It’s difficult to narrow it down to a particular production…working with high-calibre names such as Jacki Weaver and Garry McDonald certainly assisted with getting national coverage. It’s tempting to want to measure PR results with tickets sold but you can never make that claim!
A couple of Facebook campaigns I enjoyed though were our 2011 production of The Complete Works of William Shakespeare (Abridged) which was a comedy aimed at primary school kids with all 37 productions in about 80 minutes. The marketing campaign involved a cutout of a very small William Shakespeare cartoon character (tagline ‘just the best bits’) so I spent an afternoon photographing him at different locations backstage and around the Festival Centre, with captions written in Ye Oldy Worldy Shakespeare which was a lot of fun. It’s here if you want to have a look! And then did something similar for Three Sisters with our three Russian ‘Kardashian sister’ dolls here.
Do you need to be a theatre and arts fan to be successful in your role?
As a PR student I actually wrote my final-year report on this very subject! I don’t think it’s mandatory, no, but it helps a lot. A large part of the job is seeing the shows/exhibitions you’re promoting, so as well as this generally being after-hours, if you don’t enjoy watching artistic performances you’re probably going to be counting every minute in your head! That goes doubly for musicals…Plus it’s useful to keep up-to-date with arts industry knowledge locally and nationally and to read the relevant publications (the Weekend Australian’s Review and Magazine sections being big ones) – those are my usual Saturday afternoon reading anyway so it’s not difficult.
What advice would you give a third-year university student who’s keen to work in PR?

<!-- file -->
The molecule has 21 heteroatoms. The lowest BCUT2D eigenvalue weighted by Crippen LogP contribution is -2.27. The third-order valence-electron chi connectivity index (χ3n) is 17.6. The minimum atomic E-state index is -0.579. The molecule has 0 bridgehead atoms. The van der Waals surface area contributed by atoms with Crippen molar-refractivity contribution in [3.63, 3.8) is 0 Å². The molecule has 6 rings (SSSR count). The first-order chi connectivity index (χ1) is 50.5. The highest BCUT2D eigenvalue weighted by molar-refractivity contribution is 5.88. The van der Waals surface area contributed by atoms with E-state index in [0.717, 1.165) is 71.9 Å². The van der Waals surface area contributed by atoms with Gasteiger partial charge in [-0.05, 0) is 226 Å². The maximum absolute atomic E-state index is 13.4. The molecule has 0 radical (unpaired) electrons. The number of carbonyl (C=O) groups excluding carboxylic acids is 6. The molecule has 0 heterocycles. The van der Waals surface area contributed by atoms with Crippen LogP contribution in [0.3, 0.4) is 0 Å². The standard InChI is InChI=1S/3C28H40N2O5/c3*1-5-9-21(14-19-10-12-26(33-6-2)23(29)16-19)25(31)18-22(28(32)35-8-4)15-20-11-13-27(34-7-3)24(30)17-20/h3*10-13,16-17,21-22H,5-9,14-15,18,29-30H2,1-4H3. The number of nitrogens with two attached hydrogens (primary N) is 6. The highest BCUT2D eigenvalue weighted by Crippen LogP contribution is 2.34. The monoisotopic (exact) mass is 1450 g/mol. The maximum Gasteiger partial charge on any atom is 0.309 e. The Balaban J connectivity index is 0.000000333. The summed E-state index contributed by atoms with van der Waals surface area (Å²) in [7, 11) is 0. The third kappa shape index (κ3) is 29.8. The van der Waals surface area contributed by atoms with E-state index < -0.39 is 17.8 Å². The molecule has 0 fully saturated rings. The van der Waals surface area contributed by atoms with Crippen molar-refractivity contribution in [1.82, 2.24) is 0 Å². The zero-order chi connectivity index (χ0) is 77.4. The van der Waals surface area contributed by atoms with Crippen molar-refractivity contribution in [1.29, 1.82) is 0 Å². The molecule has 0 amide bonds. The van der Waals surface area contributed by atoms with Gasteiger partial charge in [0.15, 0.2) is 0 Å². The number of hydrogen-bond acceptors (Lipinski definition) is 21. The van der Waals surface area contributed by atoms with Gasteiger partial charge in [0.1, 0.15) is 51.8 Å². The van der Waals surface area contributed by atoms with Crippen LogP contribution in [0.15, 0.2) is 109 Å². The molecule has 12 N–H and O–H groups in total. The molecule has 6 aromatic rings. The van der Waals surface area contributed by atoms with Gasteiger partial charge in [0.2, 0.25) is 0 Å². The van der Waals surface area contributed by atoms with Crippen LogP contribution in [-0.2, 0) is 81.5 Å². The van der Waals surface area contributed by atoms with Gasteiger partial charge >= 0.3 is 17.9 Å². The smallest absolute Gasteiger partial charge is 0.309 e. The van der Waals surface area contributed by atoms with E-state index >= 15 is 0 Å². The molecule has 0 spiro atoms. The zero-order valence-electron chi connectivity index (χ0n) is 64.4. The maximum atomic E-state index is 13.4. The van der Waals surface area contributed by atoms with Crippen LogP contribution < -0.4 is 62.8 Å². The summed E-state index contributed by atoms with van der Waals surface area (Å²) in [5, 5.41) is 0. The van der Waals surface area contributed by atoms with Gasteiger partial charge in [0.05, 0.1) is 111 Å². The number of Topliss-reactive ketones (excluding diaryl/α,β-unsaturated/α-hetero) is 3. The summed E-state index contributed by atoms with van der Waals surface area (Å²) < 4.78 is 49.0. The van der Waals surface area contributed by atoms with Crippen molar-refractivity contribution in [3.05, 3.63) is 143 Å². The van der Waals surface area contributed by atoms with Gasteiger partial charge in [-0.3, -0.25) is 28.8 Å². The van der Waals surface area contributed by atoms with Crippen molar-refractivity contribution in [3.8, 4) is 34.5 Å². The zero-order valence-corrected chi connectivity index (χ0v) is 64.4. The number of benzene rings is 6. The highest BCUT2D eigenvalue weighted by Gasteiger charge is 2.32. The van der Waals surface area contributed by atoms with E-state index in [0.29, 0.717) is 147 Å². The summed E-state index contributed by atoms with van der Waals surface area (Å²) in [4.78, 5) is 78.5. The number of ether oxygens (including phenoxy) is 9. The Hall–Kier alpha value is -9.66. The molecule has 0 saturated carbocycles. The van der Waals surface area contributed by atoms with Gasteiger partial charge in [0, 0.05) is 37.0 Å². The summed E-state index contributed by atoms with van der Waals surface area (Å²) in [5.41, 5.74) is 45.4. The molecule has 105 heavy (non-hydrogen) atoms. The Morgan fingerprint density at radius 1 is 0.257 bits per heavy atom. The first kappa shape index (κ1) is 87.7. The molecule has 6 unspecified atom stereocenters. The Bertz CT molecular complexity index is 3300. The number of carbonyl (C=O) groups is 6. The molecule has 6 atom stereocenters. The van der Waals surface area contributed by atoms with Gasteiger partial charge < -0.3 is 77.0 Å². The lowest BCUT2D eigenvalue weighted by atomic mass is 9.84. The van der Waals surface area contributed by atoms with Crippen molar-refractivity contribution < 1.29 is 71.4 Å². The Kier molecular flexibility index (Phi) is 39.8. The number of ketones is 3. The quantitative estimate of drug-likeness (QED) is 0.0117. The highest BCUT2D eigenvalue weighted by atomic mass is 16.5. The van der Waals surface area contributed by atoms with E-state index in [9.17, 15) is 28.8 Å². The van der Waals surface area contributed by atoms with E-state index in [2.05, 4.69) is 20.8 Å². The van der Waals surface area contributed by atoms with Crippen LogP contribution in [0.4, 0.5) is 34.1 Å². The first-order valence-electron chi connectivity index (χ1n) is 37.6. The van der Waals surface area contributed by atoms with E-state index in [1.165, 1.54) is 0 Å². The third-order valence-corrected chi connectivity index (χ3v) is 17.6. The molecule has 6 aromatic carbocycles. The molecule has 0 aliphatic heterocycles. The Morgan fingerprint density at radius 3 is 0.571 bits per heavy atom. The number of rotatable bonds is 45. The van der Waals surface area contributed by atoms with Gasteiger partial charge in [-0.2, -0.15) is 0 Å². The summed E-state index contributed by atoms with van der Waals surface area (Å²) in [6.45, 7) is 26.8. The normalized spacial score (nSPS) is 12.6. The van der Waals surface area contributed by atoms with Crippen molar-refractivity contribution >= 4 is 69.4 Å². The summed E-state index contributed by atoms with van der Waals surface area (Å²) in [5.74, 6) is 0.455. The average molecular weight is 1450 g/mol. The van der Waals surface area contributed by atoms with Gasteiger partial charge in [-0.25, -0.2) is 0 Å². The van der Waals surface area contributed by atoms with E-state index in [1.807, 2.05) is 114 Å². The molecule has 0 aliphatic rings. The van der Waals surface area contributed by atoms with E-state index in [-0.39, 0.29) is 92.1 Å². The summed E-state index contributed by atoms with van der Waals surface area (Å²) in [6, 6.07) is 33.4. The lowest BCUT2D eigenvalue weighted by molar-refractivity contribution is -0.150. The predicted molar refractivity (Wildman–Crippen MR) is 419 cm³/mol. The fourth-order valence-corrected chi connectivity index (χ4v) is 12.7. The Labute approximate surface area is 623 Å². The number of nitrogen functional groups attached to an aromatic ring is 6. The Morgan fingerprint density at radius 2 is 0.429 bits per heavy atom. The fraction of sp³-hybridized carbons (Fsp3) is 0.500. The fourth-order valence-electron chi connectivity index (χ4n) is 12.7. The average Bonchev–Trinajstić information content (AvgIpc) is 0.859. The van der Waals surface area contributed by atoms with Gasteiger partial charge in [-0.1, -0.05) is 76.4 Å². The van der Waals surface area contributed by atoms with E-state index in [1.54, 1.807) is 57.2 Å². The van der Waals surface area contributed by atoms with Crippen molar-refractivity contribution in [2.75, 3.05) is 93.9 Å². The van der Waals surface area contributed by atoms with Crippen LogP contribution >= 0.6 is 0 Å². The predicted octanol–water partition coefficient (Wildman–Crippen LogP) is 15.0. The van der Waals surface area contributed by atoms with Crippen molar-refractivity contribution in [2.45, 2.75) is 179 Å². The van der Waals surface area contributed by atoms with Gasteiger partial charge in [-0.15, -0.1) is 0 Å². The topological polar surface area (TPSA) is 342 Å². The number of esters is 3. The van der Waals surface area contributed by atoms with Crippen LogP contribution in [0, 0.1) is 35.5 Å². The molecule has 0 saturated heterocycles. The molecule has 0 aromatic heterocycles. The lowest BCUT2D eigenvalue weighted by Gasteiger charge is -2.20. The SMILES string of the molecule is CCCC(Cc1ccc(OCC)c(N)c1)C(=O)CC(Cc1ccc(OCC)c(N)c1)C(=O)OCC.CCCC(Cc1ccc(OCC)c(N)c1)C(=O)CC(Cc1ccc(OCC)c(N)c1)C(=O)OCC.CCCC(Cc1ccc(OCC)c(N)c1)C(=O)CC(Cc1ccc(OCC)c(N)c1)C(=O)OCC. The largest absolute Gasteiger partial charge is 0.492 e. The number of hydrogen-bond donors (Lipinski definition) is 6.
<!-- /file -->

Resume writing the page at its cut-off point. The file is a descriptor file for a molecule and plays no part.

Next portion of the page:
Well, like many, I got my start in volunteering and can’t speak highly enough for how much this helps you to gain industry knowledge and experience that you can’t get in the classroom. If you stick your hand up for everything you’re bound to get noticed, and having supervised a lot of interns over the years I can say it’s easy to tell those who are able to solve problems and use some initiative, over those who are constantly asking for the next job to do (we love and need go-getters in the arts, I can tell you!).
Have never run up eight flights of stairs so quickly in my life!
I don’t think it hurts either to get in touch with people who work in the career/industry you are interested in, and ask if they’d have time to meet for a coffee and a chat – you’re not there to pin them down for a job, but I think most people love getting to feel important and share some knowledge. I do anyway!
If you’re specifically referring to arts PR, I can say the arts festivals are always looking for volunteers, and PR teams in particular will usually take on a couple at festival time to help with the volume of media clippings, ticket requests, interviews and more that are thrown at you on a daily basis. One of my first internships was on the 2006 Festival of Arts doing just that.
Time for a fun question: have you witnessed any stage mishaps – that you’re allowed to share?
Hmm…I can’t honestly think of any stage mishaps. I normally would only see a performance at opening night or onwards, when that’s all been ironed out – the funnier stuff happens in rehearsals!
The production team borrowed a machine
nicknamed the “Chunder-tron”
However we’re lucky to meet all sorts of artists with all sorts of quirks, some of which we don’t always know ahead of time…I’ve had someone lead us to four different Adelaide cafes to find one that served the exact right vegan food for lunch, and someone else who, fair enough, wasn’t aware until we got to 5AA radio for a 7:30am radio interview that it was on the 4th floor…and she had a phobia of lifts. Have never run up eight flights of stairs so quickly in my life!
There was also a State Theatre Company production called God of Carnage which involves one (quite intoxicated) character throwing up in the second half. The production team borrowed a machine nicknamed the “Chunder-tron” from Melbourne Theatre Company, and this was hidden behind the couch, with a connecting hose joined up to a mechanism the actress was already wearing by one of the other actors in a sneaky hand move. It looked hilarious when it worked, but just in case it malfunctioned, the backup plan was that someone would hand her a can of Coke, also already filled with the fake vomit for her to drink and spit out again. I think this occurred a couple of times and the audience still was none the wiser, but I quite enjoyed learning about the fake vomit process.